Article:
In cases where the underground economy is unable to smuggle firearms, they can also satisfy requests by gun smiting their own firearms. Those who may buy this way include tizzies interested in protecting their dwellings, families or businesses. 4 Illegally logged timber Illegally logged timber is a huge problem. According to Interpol, the illegal logging industry is worth almost as much as drug production industry, in some countries. [14] [15] 5 Animals and animal products In many developing countries, living animals are captured in the wild and sold as pets.
Wild animals are also hunted and killed for their meat, hide, organs, Organs and other animal parts are sold for use in traditional medicine. 6 Alcohol Alcohol is world widely smuggled and available in every country and city, some Mounties allow the usage of alcohol but the usage, import and export of alcohol is more than they have allowed so. 7 Tobacco It has been reported that smuggling one truckload of cigarettes from a low-tax US state too high-tax state can lead too profit of up to $2 million.
In Asian counties the smuggling and illegal selling of tobacco is a main concern. 8 Biological organs Biological organs and their black marketing is also a main concern now a day in various countries of the world the certain markets selling biological organs selling of human organs is a major issue. Transportation providers Where taxicabs, buses, and other transportation providers are strictly regulated or monopolized by government, a black market typically flourishes to provide transportation to poorly served or overpriced communities. 0 Copyrighted media Street vendors in countries where there is scant enforcement of copyright law, particularly in Asia and Latin America, often sell deeply discounted copies of films, music CDC, and computer software such as video games, sometimes even before the official release of the title. A determined counter fitter with a few hundred dollars can aka copies that are digitally identical to an original and suffer no loss in quality; innovations in consumer DVD and CD writers and the widespread availability of cracks on the Internet for most forms of copy protection technology make this cheap and easy to do.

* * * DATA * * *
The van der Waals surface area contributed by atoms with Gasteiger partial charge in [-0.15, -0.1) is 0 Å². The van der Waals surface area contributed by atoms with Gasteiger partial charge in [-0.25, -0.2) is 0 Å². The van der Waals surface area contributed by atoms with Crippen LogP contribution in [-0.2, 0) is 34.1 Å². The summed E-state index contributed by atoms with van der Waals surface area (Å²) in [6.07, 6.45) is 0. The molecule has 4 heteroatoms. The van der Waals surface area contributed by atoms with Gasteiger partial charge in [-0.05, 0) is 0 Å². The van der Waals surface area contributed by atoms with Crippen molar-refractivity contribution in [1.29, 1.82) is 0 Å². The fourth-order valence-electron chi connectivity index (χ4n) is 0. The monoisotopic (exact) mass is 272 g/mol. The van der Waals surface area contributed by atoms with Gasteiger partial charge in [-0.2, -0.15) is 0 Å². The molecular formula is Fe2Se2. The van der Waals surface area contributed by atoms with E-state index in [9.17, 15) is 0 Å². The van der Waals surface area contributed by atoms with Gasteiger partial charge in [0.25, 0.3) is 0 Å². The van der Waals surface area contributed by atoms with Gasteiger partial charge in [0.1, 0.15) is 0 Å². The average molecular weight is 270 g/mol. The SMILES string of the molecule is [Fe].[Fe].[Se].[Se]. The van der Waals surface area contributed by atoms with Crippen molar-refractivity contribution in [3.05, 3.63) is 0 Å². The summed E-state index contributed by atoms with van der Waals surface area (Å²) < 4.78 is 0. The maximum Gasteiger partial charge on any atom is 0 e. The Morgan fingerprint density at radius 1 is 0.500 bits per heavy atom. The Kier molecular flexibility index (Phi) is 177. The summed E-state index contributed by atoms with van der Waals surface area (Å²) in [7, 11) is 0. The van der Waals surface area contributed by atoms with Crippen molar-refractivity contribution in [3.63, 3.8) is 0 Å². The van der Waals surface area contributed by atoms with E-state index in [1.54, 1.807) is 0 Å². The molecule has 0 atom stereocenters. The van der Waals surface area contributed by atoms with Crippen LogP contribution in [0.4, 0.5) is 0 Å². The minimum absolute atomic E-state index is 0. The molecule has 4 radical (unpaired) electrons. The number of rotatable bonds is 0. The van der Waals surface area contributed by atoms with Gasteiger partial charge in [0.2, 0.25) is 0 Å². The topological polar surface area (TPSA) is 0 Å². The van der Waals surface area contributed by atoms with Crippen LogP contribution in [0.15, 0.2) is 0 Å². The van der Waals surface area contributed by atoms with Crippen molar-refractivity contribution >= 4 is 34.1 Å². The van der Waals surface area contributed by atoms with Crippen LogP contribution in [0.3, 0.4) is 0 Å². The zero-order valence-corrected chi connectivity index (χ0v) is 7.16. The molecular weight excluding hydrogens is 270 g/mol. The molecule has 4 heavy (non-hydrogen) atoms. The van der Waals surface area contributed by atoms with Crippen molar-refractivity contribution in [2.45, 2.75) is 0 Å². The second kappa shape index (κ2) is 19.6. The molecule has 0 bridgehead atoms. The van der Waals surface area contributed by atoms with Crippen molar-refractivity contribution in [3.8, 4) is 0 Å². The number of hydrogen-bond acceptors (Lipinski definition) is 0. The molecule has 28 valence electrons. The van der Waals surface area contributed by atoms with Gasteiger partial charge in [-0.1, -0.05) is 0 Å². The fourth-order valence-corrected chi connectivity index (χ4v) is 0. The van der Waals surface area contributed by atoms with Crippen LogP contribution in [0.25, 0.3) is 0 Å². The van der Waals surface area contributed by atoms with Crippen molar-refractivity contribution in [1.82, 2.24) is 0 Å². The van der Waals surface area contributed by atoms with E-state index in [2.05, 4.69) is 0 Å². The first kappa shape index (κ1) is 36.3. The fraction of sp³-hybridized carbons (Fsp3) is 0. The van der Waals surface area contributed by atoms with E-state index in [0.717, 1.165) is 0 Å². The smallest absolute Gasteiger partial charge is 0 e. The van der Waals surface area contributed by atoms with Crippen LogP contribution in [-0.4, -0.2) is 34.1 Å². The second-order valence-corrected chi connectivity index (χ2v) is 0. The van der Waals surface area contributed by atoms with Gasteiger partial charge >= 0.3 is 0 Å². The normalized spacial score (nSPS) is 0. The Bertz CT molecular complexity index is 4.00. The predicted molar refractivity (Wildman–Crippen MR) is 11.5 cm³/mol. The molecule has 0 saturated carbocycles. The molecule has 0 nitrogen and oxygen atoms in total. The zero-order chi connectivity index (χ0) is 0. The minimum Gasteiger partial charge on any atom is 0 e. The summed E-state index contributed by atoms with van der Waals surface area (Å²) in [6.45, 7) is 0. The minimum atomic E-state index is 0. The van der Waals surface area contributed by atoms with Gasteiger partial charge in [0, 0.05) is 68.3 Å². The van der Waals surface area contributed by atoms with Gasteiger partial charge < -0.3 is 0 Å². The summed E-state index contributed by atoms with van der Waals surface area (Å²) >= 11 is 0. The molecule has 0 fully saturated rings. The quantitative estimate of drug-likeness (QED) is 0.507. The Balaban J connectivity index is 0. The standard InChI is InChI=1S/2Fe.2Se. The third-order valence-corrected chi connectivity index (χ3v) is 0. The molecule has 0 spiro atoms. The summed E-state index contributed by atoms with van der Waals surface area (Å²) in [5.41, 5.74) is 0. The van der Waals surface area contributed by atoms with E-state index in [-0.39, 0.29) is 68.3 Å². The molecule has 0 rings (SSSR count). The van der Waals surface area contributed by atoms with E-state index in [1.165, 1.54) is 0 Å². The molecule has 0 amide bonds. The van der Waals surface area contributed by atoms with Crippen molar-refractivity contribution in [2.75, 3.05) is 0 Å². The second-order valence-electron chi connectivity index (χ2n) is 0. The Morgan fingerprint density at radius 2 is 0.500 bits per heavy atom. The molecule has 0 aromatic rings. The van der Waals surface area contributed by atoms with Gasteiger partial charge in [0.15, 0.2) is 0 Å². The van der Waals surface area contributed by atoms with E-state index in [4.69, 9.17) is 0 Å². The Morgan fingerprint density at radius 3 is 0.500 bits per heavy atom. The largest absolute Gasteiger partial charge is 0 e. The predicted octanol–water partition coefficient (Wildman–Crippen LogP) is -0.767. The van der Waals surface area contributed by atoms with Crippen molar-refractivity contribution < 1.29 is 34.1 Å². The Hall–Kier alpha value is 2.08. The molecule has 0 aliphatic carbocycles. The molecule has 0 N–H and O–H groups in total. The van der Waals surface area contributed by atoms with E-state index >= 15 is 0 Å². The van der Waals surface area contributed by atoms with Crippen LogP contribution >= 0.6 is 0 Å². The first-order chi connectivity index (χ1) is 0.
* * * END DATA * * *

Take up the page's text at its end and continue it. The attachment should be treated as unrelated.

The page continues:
This has proved very difficult for copyright holders to combat through the law courts, because the operations are distributed and widespread. Since digital information can be duplicated repeatedly with no loss of quality, and distributed electronically at little to no cost, the effective underground market value of media is ere, differentiating it from nearly all other forms of underground economic activity. The issue is compounded by widespread indifference to enforcing copyright law, both with governments and the public at large.
To steal a car is seen as a crime in most people’s eyes, but to obtain illicit copies of music or a game is not. Yet, the preceding comparison, although common, is not truly analogous. Automobile theft results in an item being removed from the owner with the ownership transferred to a second party. Media piracy is a crime of duplication, with no physical property being talent. 11 Currency Money itself is traded on the black market. This may happen for one or more of several reasons: * The government sets (“pegs”) the local currency at some arbitrary level to another currency that does not reflect its true market value. A * The government taxes exchanging the local currency with other currency. Currencies, either in one direction or both (e. G. Foreigners are taxed to buy local currency, or residents are taxed to buy foreign currency). * The currency is counterfeit. * The currency has been acquired illegally and needs to be laundered before the none can be used. A government may officially set the rate of exchange of its currency with that of other currencies, typically the US dollar. When it does, the peg often overvalues the local currency relative to what its market value would be if it were a floating currency.
Those in possession of the “harder” currency, for example expatriate workers, may be able to use the black market to buy the local currency at better exchange rates than they can get officially. 12 Fuel In the EX. It is not illegal for a person or business to buy fuel in one EX. State for their win use in another, but as with other goods the tax will generally be payable by the final customer at the physical place of making the purchase. Petrol tanks for cooking/ water heating are often smuggled in many parts of the world.